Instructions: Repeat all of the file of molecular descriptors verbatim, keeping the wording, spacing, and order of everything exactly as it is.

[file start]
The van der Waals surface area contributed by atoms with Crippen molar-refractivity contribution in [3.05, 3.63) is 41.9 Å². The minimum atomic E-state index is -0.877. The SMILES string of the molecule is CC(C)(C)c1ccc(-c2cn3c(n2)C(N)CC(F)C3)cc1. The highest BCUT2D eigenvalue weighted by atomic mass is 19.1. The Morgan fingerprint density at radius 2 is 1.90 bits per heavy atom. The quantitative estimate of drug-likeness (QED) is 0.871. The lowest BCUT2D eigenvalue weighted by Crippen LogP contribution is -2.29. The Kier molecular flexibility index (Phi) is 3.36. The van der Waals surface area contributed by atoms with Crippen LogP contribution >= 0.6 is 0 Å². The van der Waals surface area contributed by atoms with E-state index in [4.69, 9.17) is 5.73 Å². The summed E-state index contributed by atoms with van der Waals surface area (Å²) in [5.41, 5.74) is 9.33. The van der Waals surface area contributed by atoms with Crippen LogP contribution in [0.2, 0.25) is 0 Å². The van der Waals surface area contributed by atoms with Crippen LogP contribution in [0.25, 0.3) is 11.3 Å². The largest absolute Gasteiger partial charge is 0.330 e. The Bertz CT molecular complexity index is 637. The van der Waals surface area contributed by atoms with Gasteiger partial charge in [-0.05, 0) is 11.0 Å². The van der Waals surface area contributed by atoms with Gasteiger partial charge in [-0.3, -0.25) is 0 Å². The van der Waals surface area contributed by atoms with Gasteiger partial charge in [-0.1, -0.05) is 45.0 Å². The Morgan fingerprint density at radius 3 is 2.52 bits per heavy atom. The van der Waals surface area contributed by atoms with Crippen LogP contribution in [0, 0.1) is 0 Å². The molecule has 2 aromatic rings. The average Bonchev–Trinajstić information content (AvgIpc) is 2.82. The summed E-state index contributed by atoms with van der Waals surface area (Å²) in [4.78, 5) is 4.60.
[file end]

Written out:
The van der Waals surface area contributed by atoms with Crippen molar-refractivity contribution in [3.05, 3.63) is 41.9 Å². The minimum atomic E-state index is -0.877. The SMILES string of the molecule is CC(C)(C)c1ccc(-c2cn3c(n2)C(N)CC(F)C3)cc1. The highest BCUT2D eigenvalue weighted by atomic mass is 19.1. The Morgan fingerprint density at radius 2 is 1.90 bits per heavy atom. The quantitative estimate of drug-likeness (QED) is 0.871. The lowest BCUT2D eigenvalue weighted by Crippen LogP contribution is -2.29. The Kier molecular flexibility index (Phi) is 3.36. The van der Waals surface area contributed by atoms with Crippen LogP contribution >= 0.6 is 0 Å². The van der Waals surface area contributed by atoms with E-state index in [4.69, 9.17) is 5.73 Å². The summed E-state index contributed by atoms with van der Waals surface area (Å²) in [5.41, 5.74) is 9.33. The van der Waals surface area contributed by atoms with Crippen LogP contribution in [0.2, 0.25) is 0 Å². The van der Waals surface area contributed by atoms with Crippen LogP contribution in [0.25, 0.3) is 11.3 Å². The largest absolute Gasteiger partial charge is 0.330 e. The Bertz CT molecular complexity index is 637. The van der Waals surface area contributed by atoms with Gasteiger partial charge in [-0.05, 0) is 11.0 Å². The van der Waals surface area contributed by atoms with Gasteiger partial charge in [-0.3, -0.25) is 0 Å². The van der Waals surface area contributed by atoms with Gasteiger partial charge in [-0.1, -0.05) is 45.0 Å². The Morgan fingerprint density at radius 3 is 2.52 bits per heavy atom. The van der Waals surface area contributed by atoms with Crippen LogP contribution in [0, 0.1) is 0 Å². The molecule has 2 aromatic rings. The average Bonchev–Trinajstić information content (AvgIpc) is 2.82. The summed E-state index contributed by atoms with van der Waals surface area (Å²) in [4.78, 5) is 4.60.